Autistic Soul is a 49-year-old wife and mother to three children (one also diagnosed Autistic) and the guardian of one flatulent, but lovable, lurcher. She lives in the UK and is passionate about film, tv, music, and literature. Her blog Autistic Soul is amusing and enlightening, and discusses autism, anxiety, fibromyalgia, menopause, and aging on the spectrum. This week she shared her experience growing up without a diagnosis and how she manages the physical limitations resulting from fibromyalgia. She also offers advice for families trying to balance escapism and reality.
Describe how you first became aware of your Autistic identity.
I never considered autism as a reason for the way I am until my son was diagnosed at four years of age, and it was a light-bulb moment for sure!
I self-diagnosed for four years while I focused on my son’s needs, but decades of masking and anxiety eventually caught up with me, and I suffered a nervous breakdown. It was during this time when a sympathetic Accident and Emergency doctor asked the hospital psychiatrist to see me, and after spending half an hour with me, she referred me for autism assessment. A year later I was formally diagnosed at the age of 46.
While the nervous breakdown was by far the worst thing that I’ve ever had to endure, the blessing was that I wasn’t able to mask, and so I was myself during the assessment – stims and all – and having researched autism at great length, it’s become clear to me that the genetic link lies with my mother, who I suspect was autistic too.
What was it like growing up without a diagnosis?
I knew I was different when I started school in 1975, but what eluded me was the reason why. It’s like the other kids sensed I was different to them? I didn’t belong, and they exploited my vulnerability for their own entertainment, otherwise known as bullying.
The bullying started on my first day at infants school and continued relentlessly until I left school ten years later. In those days, bullying was considered ‘character building’ by many teachers, especially the old school types who loved nothing more than to administer some corporal punishment. I often wonder if they actually liked children at all? The mainstream environment was toxic to the senses, and my anxiety was so severe that I all but shut down. However, my lack of interaction was interpreted as shyness or insolence, and I was often punished for being unable to speak. It wasn’t a choice, I physically couldn’t speak!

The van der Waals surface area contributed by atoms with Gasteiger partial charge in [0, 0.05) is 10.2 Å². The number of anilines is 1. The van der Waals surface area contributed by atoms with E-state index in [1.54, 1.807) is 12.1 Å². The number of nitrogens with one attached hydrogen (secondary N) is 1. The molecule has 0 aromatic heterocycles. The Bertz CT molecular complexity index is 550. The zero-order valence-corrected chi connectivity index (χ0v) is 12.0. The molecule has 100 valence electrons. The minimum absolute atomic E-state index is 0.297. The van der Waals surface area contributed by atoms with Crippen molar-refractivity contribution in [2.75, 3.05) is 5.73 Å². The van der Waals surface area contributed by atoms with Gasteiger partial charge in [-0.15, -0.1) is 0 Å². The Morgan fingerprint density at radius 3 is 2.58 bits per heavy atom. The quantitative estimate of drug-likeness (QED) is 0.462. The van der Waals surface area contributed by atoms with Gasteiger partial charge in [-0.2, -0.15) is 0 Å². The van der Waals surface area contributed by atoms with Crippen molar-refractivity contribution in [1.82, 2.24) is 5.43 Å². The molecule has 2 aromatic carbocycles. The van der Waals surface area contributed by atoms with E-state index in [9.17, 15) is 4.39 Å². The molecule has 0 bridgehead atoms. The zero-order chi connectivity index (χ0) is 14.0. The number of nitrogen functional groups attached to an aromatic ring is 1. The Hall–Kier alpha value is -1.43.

School wasn’t about learning for me; it was about survival. It was about clock-watching and trying to retain the contents of my stomach. It was about fear. I left with nothing to show for my time there because I found it impossible to learn in such a hostile environment. Home was my sanctuary, but even there my behaviour was misinterpreted, and I’d find myself being sent to my room – which wasn’t the punishment Mum thought it was because all my books and records were there, innit? I know that a lot of things were harder for us autistic ‘Generation Xers’ but at least we had respite from bullying once we were home, whereas today the abuse continues via the mobile phones and social media. Honestly? If that had been the case with me, I’m not sure that I would be here today.
When did you first experience symptoms of fibromyalgia? How do you currently manage the physical demands of daily life?
My mother, whom I loved very much, died on one of those gloriously sunny days where you feel that life is taking the piss because the weather should mirror the fact that your world has fallen in on itself, you know? The same thing happened when my dad died of cancer on a Christmas Day and Noddy Holder was screeching ‘IT’S CHRIIIIIIIIISTMAAAAAAAAS’ over the hospital radio.. I was like, really?
Mum’s death was extremely traumatic for me because it was unexpected, not to mention undignified, because her heart packed in mid-vomit. It wasn’t the way my lovely mother would have chosen to go, but at least her Earthly departure was quick, so small mercies and all that.
So, that night I woke up with excruciating chest pain, and I believe that was the beginning of my body’s surrender to chronic illness, and after 8 years of doctors phaffing about with tests and what not, I was diagnosed with fibromyalgia.
The hardest thing about this condition is that I can’t do what I want to do anymore because my life is dictated by pain that cannot be managed due to medication sensitivity. Then there is the all-consuming fatigue where I have to decide what is the most important use of what little energy I have. Do I have a bath? Or do I do a load of washing? I can’t do both, and the washing is more important. Hence, I don’t bathe as often as I should anymore (but I do run a flannel over my lady-bits because one still has standards). I’ve also had to learn to pace myself or endure days of immobility, which, truth be told, sucks when you’ve been so active.
It’s not easy to be positive when you have a chronic illness like this, but I have a choice of which attitude to take, and I want to be as positive as I possibly can. I mean, I could be angry that I can no longer go for long walks or I can stick to a virtual walk on YouTube, ask Alexa to play me some birdsong, and have some sandalwood essential oil burning away so that I get the sensory elements of an actual walk. Granted, I don’t get the cardiovascular workout from a virtual walk, but I am relaxed and that’s as beneficial as going for a march around the local reservoir, yes?
The way I want to think of it is this: I didn’t choose to be ill, but I have to work with what I’ve got and make the best of a difficult situation, but also that it’s ok to have days where I sob into my duvet and stick the V’s up to the world – as long as I pick myself back up again.